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Neural Plasticity and the Malleability of Pain

  • Grant GillettEmail author
Chapter

Abstract

Pain is a product of our neural networks painstakingly formed through phylogeny and ontogeny. Neural pathways form within neural nets as a result of long term potentiation and other dynamic mechanisms that subserve learning and memory and are modified so therefore form a key part of what Foucault calls “a volume in perpetual disintegration,” constantly reinforcing connections that capture points of experiential association and gradually dismantling networks that are no longer relevant to the organism’s affordances (points of biological significance in a stimulus environment). Human pain, seen as an experience with a pivotal role in human interactions, and with a number of psychologically inflected varieties and meanings, is therefore not only a neural phenomenon, but also a moral one. It is moral in that it reflects influences from our engagement in a context of human adaptation that is discursive and interpersonal, one that is heavily inscribed by cultural stereotypes and practices that shape who we are and how we understand and give an account of ourselves. To be, in that sense, is to be humanly engaged in the world, including the world of the clinic and its mores whenever and wherever we enter into it.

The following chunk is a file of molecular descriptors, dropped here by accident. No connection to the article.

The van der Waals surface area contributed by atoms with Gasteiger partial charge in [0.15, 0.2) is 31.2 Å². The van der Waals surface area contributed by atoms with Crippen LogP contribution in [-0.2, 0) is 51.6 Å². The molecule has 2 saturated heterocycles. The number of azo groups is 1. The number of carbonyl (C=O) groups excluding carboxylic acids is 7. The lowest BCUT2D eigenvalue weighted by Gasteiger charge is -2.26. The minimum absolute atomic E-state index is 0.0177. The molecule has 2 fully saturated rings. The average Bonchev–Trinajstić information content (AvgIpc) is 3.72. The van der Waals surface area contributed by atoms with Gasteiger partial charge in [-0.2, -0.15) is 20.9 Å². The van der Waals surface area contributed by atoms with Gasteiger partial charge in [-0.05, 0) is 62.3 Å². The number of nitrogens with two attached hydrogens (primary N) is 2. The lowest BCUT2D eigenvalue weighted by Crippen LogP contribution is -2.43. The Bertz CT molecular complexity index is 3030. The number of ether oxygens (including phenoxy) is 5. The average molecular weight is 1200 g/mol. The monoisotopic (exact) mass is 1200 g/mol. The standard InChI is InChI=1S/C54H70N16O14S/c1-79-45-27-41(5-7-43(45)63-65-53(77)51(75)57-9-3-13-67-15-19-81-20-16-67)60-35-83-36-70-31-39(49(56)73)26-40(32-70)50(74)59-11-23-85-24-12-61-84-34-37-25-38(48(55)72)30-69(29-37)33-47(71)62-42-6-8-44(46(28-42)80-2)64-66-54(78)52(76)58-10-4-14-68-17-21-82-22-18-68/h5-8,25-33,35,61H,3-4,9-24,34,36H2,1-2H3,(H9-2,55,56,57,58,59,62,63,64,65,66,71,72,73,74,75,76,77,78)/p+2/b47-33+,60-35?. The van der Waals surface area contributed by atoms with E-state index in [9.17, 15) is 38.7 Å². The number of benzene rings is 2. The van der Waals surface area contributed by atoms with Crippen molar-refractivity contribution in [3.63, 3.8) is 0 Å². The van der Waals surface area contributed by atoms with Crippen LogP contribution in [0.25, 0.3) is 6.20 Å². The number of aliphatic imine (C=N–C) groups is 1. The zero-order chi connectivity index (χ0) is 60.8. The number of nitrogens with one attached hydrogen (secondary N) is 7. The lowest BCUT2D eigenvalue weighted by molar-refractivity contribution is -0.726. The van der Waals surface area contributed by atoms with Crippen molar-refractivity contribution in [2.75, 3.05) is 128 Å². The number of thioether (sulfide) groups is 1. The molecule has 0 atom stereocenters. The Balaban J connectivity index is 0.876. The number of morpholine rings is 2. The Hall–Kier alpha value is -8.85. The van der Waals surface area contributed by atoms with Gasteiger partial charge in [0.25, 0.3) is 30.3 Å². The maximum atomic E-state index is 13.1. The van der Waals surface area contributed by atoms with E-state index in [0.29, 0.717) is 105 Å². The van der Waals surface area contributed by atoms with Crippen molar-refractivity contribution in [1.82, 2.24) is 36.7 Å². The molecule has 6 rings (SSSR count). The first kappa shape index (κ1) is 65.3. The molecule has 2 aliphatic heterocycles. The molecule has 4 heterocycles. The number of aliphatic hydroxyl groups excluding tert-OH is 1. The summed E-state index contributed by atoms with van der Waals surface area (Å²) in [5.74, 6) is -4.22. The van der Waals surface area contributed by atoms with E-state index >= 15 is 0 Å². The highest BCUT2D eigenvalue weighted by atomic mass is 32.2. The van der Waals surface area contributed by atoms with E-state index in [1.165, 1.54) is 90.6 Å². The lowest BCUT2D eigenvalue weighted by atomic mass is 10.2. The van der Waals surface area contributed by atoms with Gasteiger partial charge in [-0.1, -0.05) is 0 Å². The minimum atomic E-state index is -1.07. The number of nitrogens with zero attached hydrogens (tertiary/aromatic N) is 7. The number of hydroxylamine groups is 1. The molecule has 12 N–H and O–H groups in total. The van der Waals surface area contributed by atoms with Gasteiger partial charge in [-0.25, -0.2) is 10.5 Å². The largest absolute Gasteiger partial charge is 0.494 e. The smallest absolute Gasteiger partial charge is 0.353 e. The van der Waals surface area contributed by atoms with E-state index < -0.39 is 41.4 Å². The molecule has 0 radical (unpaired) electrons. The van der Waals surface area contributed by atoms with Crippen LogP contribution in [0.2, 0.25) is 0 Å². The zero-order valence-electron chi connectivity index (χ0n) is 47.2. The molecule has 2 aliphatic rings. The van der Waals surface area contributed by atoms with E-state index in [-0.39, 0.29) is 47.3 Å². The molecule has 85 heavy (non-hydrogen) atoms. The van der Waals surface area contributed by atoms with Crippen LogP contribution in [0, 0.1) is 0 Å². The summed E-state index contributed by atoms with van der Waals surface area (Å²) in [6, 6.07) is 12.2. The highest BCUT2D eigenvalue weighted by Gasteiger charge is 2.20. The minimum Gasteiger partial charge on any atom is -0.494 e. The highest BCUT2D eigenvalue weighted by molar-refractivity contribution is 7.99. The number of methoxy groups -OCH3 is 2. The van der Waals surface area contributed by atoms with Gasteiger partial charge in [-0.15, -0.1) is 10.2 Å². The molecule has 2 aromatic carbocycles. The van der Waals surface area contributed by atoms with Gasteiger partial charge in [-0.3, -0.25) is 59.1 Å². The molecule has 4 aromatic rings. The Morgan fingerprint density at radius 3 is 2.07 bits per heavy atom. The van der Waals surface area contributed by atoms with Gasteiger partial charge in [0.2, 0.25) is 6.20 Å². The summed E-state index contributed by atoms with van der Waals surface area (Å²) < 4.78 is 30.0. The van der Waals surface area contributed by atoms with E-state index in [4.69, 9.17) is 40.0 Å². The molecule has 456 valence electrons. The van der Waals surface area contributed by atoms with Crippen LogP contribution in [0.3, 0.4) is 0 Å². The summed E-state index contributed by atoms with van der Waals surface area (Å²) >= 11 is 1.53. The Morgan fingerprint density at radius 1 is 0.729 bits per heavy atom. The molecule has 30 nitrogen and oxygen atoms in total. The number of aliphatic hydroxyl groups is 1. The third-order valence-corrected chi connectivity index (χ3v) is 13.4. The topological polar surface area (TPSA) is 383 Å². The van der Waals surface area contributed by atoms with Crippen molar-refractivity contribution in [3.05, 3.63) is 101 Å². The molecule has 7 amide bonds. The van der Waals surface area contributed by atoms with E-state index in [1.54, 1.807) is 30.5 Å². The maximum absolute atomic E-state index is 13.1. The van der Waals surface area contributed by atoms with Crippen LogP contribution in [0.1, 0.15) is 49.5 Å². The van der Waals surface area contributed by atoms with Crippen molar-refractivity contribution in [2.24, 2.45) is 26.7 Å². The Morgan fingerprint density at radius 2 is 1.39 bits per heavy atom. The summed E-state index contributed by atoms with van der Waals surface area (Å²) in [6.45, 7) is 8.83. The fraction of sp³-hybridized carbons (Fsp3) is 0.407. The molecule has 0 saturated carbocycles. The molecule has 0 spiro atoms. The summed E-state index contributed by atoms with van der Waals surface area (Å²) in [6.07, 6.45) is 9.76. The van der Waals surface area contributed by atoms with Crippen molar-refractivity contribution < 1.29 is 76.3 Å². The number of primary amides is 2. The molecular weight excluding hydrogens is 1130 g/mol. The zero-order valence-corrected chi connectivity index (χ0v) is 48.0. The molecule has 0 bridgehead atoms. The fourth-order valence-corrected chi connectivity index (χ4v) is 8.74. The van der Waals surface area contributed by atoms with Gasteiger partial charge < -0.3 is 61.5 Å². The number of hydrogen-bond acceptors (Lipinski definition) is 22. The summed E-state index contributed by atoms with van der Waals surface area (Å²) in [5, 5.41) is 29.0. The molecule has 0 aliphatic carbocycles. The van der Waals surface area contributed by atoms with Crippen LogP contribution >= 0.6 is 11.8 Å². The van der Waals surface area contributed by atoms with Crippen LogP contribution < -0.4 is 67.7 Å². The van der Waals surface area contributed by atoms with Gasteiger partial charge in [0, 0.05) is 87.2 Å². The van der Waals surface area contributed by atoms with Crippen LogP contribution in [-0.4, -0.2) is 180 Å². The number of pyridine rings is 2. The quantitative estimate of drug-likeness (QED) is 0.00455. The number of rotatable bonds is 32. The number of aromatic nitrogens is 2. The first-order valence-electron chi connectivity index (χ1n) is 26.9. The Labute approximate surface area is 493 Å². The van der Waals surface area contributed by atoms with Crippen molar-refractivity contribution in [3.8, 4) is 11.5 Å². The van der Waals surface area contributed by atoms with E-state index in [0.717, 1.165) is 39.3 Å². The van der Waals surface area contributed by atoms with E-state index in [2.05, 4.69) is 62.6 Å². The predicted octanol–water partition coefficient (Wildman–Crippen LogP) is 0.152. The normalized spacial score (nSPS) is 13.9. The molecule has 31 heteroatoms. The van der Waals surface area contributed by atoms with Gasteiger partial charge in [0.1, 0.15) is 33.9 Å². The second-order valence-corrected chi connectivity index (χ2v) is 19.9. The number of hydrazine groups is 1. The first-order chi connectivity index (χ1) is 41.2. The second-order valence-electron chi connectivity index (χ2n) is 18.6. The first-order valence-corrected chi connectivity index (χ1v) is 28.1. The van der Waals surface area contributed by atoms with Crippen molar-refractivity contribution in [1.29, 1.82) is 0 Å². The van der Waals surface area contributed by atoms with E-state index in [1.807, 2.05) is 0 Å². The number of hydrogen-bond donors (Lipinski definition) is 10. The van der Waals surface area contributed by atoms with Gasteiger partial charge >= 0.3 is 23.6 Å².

Keywords

Phantom Limb Pain Substantia Gelatinosa Phantom Pain Human Pain Bucket Brigade 
These keywords were added by machine and not by the authors. This process is experimental and the keywords may be updated as the learning algorithm improves.

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Copyright information

© Springer International Publishing AG 2016

Authors and Affiliations

  1. 1.Division of Health Sciences, Bioethics CenterUniversity of OtagoDunedinNew Zealand

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